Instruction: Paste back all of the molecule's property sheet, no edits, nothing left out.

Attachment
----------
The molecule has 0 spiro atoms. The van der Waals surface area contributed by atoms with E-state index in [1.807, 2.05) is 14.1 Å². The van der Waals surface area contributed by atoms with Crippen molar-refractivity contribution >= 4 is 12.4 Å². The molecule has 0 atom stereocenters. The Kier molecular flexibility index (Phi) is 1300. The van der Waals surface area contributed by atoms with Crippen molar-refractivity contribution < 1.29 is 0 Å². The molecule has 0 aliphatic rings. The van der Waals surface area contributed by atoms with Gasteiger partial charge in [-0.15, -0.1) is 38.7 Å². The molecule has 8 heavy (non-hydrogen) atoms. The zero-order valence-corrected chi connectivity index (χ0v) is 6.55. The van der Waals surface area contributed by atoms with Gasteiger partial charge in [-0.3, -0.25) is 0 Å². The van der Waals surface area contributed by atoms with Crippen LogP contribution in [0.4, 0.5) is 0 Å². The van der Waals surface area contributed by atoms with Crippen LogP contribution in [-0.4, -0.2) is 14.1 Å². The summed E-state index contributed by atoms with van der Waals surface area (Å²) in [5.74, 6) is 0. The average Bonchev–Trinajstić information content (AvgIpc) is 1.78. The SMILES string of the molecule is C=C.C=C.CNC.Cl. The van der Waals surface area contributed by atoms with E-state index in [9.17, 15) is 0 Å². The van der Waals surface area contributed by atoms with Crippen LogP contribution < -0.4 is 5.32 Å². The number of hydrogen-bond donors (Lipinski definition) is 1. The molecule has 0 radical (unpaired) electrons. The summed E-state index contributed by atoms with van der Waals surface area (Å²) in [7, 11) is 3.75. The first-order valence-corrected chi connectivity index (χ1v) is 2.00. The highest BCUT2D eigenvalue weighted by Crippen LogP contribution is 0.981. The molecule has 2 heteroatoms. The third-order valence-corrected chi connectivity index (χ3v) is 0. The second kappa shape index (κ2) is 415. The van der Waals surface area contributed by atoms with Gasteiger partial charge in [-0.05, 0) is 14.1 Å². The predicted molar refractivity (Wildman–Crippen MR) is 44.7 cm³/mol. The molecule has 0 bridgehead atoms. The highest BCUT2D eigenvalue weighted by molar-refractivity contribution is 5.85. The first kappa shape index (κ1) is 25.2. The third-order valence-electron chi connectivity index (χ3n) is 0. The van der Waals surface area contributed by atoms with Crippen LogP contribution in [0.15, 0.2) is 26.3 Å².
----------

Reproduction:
The molecule has 0 spiro atoms. The van der Waals surface area contributed by atoms with E-state index in [1.807, 2.05) is 14.1 Å². The van der Waals surface area contributed by atoms with Crippen molar-refractivity contribution >= 4 is 12.4 Å². The molecule has 0 atom stereocenters. The Kier molecular flexibility index (Phi) is 1300. The van der Waals surface area contributed by atoms with Crippen molar-refractivity contribution < 1.29 is 0 Å². The molecule has 0 aliphatic rings. The van der Waals surface area contributed by atoms with Gasteiger partial charge in [-0.15, -0.1) is 38.7 Å². The molecule has 8 heavy (non-hydrogen) atoms. The zero-order valence-corrected chi connectivity index (χ0v) is 6.55. The van der Waals surface area contributed by atoms with Gasteiger partial charge in [-0.3, -0.25) is 0 Å². The van der Waals surface area contributed by atoms with Crippen LogP contribution in [0.4, 0.5) is 0 Å². The van der Waals surface area contributed by atoms with Crippen LogP contribution in [-0.4, -0.2) is 14.1 Å². The summed E-state index contributed by atoms with van der Waals surface area (Å²) in [5.74, 6) is 0. The average Bonchev–Trinajstić information content (AvgIpc) is 1.78. The SMILES string of the molecule is C=C.C=C.CNC.Cl. The van der Waals surface area contributed by atoms with E-state index in [9.17, 15) is 0 Å². The van der Waals surface area contributed by atoms with Crippen LogP contribution < -0.4 is 5.32 Å². The number of hydrogen-bond donors (Lipinski definition) is 1. The molecule has 0 radical (unpaired) electrons. The summed E-state index contributed by atoms with van der Waals surface area (Å²) in [7, 11) is 3.75. The first-order valence-corrected chi connectivity index (χ1v) is 2.00. The highest BCUT2D eigenvalue weighted by Crippen LogP contribution is 0.981. The molecule has 2 heteroatoms. The third-order valence-corrected chi connectivity index (χ3v) is 0. The second kappa shape index (κ2) is 415. The van der Waals surface area contributed by atoms with Gasteiger partial charge in [-0.05, 0) is 14.1 Å². The predicted molar refractivity (Wildman–Crippen MR) is 44.7 cm³/mol. The molecule has 0 bridgehead atoms. The highest BCUT2D eigenvalue weighted by molar-refractivity contribution is 5.85. The first kappa shape index (κ1) is 25.2. The third-order valence-electron chi connectivity index (χ3n) is 0. The van der Waals surface area contributed by atoms with Crippen LogP contribution in [0.15, 0.2) is 26.3 Å².